Andrei Mladin, the journalist protagonist of this enchanting novel, discovers the body of “uncle” Valentin in the library in his apartment. Terrified that he will be accused of killing the old man, he manages to carry the body seven floors down into the basement despite his eagle-eyed neighbour, Miss Margareta. He remembers the days before his terrible discovery: he has interviewed a famous violinist, Mihaela Comnoiu, and, much to his surprise, she has become romantically interested in him as a result. Mladin attended a party with Mihaela, but passed out, presumed drunk. He soon discovers that Valentin and Marian Sulcer, a handsome actor and love-rival, took him home in a taxi. But he can’t remember anything else.
Most of the book is taken up with Mladin’s attempts to find out what is going on, trying to remain one step ahead of the police in the process. Although this plot is briskly told, the main delight of this book is its social context: it was written at a time when the ghastly Ceaușescus were in power and the state controlled everything. Arion’s book is a brilliantly ironic satire on this system. Somehow he managed to get the script past the authorities to publication; the result is a constantly funny narrative that never falls into the trap of taking itself too seriously or producing political polemic. The plot unfolds, accompanied by Mladin’s thoughts and sayings by his grandfather (all ending with “end quote” as a reference to the style of the Ceausescus’ pronouncements), all these small pieces forming a mosaic of this bizarrely horrible society – in which most people in this novel exist by being eccentric or behaving against type.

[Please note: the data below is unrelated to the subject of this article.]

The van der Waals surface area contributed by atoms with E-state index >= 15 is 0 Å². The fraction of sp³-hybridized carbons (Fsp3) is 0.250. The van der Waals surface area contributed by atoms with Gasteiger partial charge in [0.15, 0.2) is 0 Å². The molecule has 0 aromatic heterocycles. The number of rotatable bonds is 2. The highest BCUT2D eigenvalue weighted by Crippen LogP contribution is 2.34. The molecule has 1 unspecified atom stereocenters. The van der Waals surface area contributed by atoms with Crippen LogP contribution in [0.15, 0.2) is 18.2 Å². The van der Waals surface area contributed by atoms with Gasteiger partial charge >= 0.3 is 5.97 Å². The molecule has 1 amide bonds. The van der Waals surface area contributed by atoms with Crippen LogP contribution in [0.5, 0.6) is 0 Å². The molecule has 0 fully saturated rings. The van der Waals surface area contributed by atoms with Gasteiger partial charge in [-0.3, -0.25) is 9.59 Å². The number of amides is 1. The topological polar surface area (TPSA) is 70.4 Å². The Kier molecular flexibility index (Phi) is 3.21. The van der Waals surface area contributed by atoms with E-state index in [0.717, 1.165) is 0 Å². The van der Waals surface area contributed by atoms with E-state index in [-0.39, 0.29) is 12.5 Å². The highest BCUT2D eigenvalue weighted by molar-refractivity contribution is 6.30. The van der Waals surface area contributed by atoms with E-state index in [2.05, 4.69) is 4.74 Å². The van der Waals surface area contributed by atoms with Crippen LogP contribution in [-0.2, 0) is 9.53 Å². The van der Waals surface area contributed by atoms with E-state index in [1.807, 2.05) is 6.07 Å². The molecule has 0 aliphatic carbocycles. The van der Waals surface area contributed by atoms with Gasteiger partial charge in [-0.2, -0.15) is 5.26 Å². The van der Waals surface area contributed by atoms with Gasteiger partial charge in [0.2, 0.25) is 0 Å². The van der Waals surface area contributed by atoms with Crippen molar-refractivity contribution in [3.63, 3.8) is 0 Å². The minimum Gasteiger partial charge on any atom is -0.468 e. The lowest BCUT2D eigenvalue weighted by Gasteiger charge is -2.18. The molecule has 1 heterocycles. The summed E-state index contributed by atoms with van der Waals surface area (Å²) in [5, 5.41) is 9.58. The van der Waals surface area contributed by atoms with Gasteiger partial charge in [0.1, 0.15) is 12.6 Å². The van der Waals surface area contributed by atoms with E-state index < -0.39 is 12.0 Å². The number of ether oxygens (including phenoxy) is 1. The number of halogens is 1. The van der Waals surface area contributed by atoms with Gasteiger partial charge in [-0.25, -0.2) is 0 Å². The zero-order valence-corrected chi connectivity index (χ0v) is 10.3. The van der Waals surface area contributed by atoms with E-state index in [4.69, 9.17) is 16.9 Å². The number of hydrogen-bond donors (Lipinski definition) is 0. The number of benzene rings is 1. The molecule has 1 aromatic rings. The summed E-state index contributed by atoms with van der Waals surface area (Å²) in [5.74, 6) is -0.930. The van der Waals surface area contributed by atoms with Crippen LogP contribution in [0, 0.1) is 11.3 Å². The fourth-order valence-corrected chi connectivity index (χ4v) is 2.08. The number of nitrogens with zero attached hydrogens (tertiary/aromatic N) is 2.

The novel succeeds because it is determinedly light-hearted and irreverent. The crime plot is presented in the same style, so one does not feel that the characters themselves really gel as people, rather that they are present as means to an end. I found it very easy to guess the perpetrator without any clues, because of the allegorical nature of the book. Even so, this does not detract from the pleasure of reading it (and part of the solution was a surprise).
Attack in the Library can be read as a “straight” novel, but it comes with an excellent introduction by one of the translators, Mike Phillips, which describes both the political background to the book as well as the decisions he and his fellow-translators made while preparing the (footnoted) English-language version. Even the picture on the cover is explained. This introduction is available online. It would be marvellous if the publishers of other translated novels would take the lead provided here, and include an essay by the translator(s) as a routine part of foreign-language editions.
I purchased the Kindle edition of this book.
Attack in the Library at the publisher’s website, with various recommendations.
Euro Crime blog post about this and other Romanian crime fiction published by Profusion.